American artist Robin Kang (b.1981) threads nuances between technological advances and the history of the textile industry via Jacquard loom handwork and patterned circuitry imagery. Alongside her creative practice, Kang is also founder and director of Chicago’s Carousel Space Project as well as Ridgewood, Queens project space PENELOPE. This year, her work will be showcased by Field Projects, New York, at VOLTA NY from 2-6 March. We speak to Kang about her experimentation with both traditional and recent textile technologies.
A: Can you tell us a bit about the motivation behind your work? Where do you draw your inspiration from?
RK: The historical connections between the textile industry and the development of technology provide inspiration for my recent work. The Jacquard loom is argued by some to be an ancestor to the invention of the computer, as it was the first machine to use a punch card system. While researching early computer hardware I learned that the earliest instruments for memory storage included both handwoven copper wires and hand-drawn solder lines. These objects embodied concepts of woven information and a kind of technological drawing, which becomes inspiration for the digital sketches that I then weave by hand on the Jacquard loom. Ferrite Memory Cores were the predominant form of computer memory during 1955-1975. These early computer parts were hand woven out of copper wires with tiny bead-like toroids that were magnetized, positive or negative, to hold binary data. Though no longer hand woven, computer memory is still somewhat based on this construction format.
Concepts of memory and symbolism that refer to cultural identity are depicted in textiles throughout history. This makes for fertile ground for the mixing of references from the ancient and the contemporary together, producing a kind of blending of space and time. Photoshop pen tool gestures layered with symbols from ancient weaving traditions and motherboard hardware blend together amid interlocking threads. The juxtaposition of textiles with electronics opens an interesting conversation of reconciling the old with the new, traditions with new possibilities, as well as the relationship between textiles, symbols, language, and memory.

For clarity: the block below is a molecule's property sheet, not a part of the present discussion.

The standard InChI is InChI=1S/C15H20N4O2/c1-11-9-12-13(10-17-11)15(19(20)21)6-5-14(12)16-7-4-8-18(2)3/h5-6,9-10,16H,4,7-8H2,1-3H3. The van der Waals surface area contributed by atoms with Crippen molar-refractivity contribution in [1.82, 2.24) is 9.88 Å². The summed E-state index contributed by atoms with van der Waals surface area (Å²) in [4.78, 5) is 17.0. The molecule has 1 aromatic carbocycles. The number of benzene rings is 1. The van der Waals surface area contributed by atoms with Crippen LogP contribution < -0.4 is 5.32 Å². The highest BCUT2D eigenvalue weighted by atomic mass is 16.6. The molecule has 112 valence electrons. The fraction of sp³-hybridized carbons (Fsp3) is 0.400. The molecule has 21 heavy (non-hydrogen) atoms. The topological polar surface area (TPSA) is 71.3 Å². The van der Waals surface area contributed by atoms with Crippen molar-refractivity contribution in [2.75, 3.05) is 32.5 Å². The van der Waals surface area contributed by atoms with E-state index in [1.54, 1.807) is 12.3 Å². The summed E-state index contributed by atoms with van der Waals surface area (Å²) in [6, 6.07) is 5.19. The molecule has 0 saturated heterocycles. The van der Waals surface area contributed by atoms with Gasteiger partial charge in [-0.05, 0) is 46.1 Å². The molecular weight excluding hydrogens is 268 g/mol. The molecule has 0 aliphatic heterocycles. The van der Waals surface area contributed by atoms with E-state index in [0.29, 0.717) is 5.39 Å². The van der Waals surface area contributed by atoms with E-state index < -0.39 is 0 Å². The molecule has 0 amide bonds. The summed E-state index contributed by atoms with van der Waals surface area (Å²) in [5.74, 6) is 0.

A: What aspects of the Jacquard loom do you prefer to working with more recent textile technology?
RK: Actually the version of the Jacquard loom that I work with (the TC-2 made by Tronrud) was invented 1990’s by the Norwegian weaver Vibeke Vestby, who wanted a loom that would combine the freedom of tapestry weaving with the speed of a shuttle loom. This machine is such a fantastic tool for an artist because it combines a computer based file set-up process that allows for weaving multiple complex weave structures within the same cloth, with the unique experimentation that can only happen with hand weaving. The hand operated aspect of this loom is what allows me the ability to use experimental materials and produce one of a kind tapestries that are handwoven from digital files.
A: What do you find most stimulating about creating textiles?
RK: There is a certain mediative satisfaction in the rhythmic and repetitive process of creating cloth. I enjoy the challenges of what include a considerable amount of labour with the loom setup, threading, file programing, and research. Cultures all over the planet have engaged in various forms of weaving for centuries, so it is a deeply rich and fascinating craft to study. In the midst of so much structure, there are infinite opportunities for improvisation at each step that will completely change the outcome of the weaving. These are magic moments of discovery. Manifesting something completely tactile from what had before only existed digitally, feels almost alchemic.
A: What techniques do you base your process on?
RK: My background with printmaking and creating compositions digitally is very important for working with this particular type of loom. There is a considerable amount of process that goes into the file set up, which involves many steps that translate a digital image into weave structures. These determine the way the threads interlock and which ones are visible on the surface of the cloth. Once the digital files have been completed, the hand weaving aspect is actually very similar to that of a floor loom.
The exciting part of the process is that the translation from computer to the weaving is never exactly what you expect. Many indigenous cultures would create intentional error within their designs. They did this to honor the Divine and highlight the humanness of the hand that created the weaving. This concept feels relevant in a digital age when human and machine are in constant dialogue. In my process I break up rhythm and symmetry by utilizing unusual materials, dangling broken threads, and improvisational color changes. These acts embrace the beauty of the handmade glitch.
VOLTA NY, 2-6 March, Pier 90, New York, 10036. For more information, visit www.ny.voltashow.com.
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1. Video featuring Robin Kang, courtesy of the artist and VOLTA NY.